The UC Scholars Program brought Hughes STEM High School 10th and 11th grade students to the University of Cincinnati for a two-week residential, immersive summer critical thinking experience that:
built skills through problem based and experiential learning activities
provided exposure to multiple UC Colleges and Programs, degrees, and careers
provided on campus residential living experience
introduced community and industry partners
developed mindfulness and self-care practices
developed collaborative, leadership, and study skills
The program planned all these learning activities and experiences through a lens of thematic inquiry.
The theme of inquiry for the summer ‘18 Scholars was a deep consideration of the future. Using a wide-range of multimedia and disciplinary approaches including the anthropocene, speculative fiction, science fiction, afrofuturism, and technology, students delved into prospective world scenarios and dystopian futures, and were charged with developing artifacts from that future.
One stop for the scholars was the Henry R. Winkler Center for the History of the Health Professions. There, curator, Gino Pasi, gave a workshop for the students which included an introduction to archives, curatorship and public history, and a brief overview of what it is the Winkler Center actually does. Students then were introduced to health science-related artifacts from the past.
After that, four teams of scholars were created and each team received an artifact to examine, describe, and then use in a story, play, poem, or some other written work to be presented at the end of the workshop. The Winkler Center objects given to the students included the “iron lung,” an electro-convulsive therapy unit, a baby incubator from the 1950s, and a “quackery” cure-all from the 1930s called the Electraply. Amazingly each team described and guessed the proper uses of each artifact without any hints or clues.
We hope the students enjoyed not only their Winkler Center experience, but also the rest of their time here at UC. We hope to see them here in the future. For more on this year’s scholars program see: https://www.rtefakt.org/
Read Source, the online newsletter, to learn more about the news, events, people and happenings in UC Libraries.
In this edition of Source we highlight some of the University of Cincinnati Libraries’ newest endeavors in digital collections. From the latest version of the university’s digital repository, Scholar@UC, to a new archive space for special collections, to our recent membership in the large-scale collaborative repository HathiTrust, UC Libraries has made great strides in increasing our digital footprint and exploring new ways to enhance our user’s scholarship and the ways they can access and utilize our collections.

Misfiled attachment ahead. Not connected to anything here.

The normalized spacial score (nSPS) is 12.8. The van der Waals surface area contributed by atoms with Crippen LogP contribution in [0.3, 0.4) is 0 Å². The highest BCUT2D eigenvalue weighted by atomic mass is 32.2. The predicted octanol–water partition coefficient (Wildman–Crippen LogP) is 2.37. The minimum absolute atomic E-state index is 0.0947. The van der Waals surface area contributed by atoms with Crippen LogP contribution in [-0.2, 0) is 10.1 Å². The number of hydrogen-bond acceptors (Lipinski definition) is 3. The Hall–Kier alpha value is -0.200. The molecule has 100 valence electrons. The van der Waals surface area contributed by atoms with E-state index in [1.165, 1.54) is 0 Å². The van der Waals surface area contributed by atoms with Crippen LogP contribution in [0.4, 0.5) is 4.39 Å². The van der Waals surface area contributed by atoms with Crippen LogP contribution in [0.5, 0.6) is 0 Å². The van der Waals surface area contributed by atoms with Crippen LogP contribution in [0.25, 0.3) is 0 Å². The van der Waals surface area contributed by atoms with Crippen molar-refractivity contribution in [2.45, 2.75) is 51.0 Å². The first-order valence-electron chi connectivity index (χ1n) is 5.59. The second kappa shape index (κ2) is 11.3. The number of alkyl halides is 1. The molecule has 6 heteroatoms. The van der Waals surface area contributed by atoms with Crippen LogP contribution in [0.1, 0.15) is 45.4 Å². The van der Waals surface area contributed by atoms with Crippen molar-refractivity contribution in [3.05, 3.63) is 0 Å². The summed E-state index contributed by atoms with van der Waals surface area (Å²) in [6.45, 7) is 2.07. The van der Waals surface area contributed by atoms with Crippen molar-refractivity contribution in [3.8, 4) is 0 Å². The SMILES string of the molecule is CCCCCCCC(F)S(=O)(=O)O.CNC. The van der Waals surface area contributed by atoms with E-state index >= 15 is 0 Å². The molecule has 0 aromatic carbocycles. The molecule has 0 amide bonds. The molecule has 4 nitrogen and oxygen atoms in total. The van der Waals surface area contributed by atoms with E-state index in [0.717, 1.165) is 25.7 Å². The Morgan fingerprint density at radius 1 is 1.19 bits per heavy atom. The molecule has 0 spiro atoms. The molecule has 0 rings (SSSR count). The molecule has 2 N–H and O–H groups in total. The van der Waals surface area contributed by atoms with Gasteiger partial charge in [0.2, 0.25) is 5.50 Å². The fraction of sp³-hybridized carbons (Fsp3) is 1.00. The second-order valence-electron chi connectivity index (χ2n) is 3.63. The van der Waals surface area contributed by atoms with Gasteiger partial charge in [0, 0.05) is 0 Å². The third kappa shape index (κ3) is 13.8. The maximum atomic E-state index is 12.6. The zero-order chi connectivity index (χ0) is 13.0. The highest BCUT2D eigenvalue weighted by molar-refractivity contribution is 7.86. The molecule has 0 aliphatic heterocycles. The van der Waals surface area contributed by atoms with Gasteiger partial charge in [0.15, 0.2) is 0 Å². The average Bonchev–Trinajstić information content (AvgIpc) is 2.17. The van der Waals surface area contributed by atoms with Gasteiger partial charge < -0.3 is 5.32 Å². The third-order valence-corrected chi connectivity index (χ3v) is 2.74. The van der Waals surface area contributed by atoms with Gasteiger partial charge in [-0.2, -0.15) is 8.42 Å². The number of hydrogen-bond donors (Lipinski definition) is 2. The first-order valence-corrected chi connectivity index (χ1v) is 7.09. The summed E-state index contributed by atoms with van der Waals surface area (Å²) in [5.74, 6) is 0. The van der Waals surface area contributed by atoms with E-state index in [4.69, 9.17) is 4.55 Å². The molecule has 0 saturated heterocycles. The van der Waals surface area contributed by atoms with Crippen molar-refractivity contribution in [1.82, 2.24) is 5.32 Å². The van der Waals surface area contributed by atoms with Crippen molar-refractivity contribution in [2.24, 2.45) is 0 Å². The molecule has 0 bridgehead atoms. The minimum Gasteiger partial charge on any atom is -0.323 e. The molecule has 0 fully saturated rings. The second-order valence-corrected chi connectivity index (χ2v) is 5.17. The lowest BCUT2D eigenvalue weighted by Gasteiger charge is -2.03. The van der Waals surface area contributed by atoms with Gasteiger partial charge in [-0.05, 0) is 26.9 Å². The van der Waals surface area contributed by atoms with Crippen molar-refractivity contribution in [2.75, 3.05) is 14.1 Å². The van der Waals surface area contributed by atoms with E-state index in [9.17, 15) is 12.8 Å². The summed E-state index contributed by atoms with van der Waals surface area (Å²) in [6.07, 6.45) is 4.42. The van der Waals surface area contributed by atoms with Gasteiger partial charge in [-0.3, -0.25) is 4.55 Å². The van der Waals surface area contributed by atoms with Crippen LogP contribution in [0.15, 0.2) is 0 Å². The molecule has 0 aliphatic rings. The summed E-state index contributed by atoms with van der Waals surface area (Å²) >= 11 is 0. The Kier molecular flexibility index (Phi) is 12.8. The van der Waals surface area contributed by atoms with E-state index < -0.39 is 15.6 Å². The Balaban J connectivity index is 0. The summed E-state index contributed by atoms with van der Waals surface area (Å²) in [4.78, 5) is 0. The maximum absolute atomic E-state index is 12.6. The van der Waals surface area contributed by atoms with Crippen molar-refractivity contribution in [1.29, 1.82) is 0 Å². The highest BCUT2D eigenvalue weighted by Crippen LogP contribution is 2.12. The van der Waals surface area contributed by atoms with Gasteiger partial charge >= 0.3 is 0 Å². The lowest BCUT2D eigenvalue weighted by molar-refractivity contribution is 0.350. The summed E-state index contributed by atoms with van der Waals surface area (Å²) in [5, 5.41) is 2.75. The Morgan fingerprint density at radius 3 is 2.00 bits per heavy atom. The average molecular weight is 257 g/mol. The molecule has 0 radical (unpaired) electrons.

Join us Monday, June 18, from 1-2pm in G005G of the Donald C. Harrison Health Sciences Library for the Dr. Stanley B. Troup Learning Space Grand Opening. Librarians and informationists will give demos of the space. They will show how the technology is integrated into the classroom and transforms the way they provide library instruction. All are welcome, so bring a colleague.
In my previous blogs, I have explored the history of Cincinnati’s House of Refuge and the records of the institution that are still available. Throughout my journey, I have been struck by the number of homeless children and children without adequate homes who were placed in this juvenile detention facility. One of the questions that I have been exploring is why these children were placed in the House of Refuge and not in another institution. My first thought was that there must not have been anywhere for these children to go, but a search for orphanages and other institutions in 19th Century Cincinnati has revealed that there actually were institutions that cared for children who had been abandoned, neglected, or whose parents were simply unable to care for them. So why were children who were not juvenile delinquents living in the House of Refuge? It seems that one reason may have been because there was not a standardized or centralized way of dealing with neglected, abused or homeless children in the city.
Services for children in need in 19th century Cincinnati were controlled by different entities and the placement of children was often influenced by religion, ethnicity, and race. Orphanages in Cincinnati were almost exclusively privately run and they were often affiliated with a particular religion. Some took in children who were homeless or children who the administrators felt were not adequately cared for by their parents, but other institutions only accepted orphans whose parents were either both deceased or whose parents were contributing members. In addition, only a few institutions in 19th century Cincinnati, including the House of Refuge, accepted African American children. A closer look at a few of these early Cincinnati orphanages shows how their services differed and overlapped. Continue reading The Cincinnati House of Refuge and Asylums for Children in 19th century Cincinnati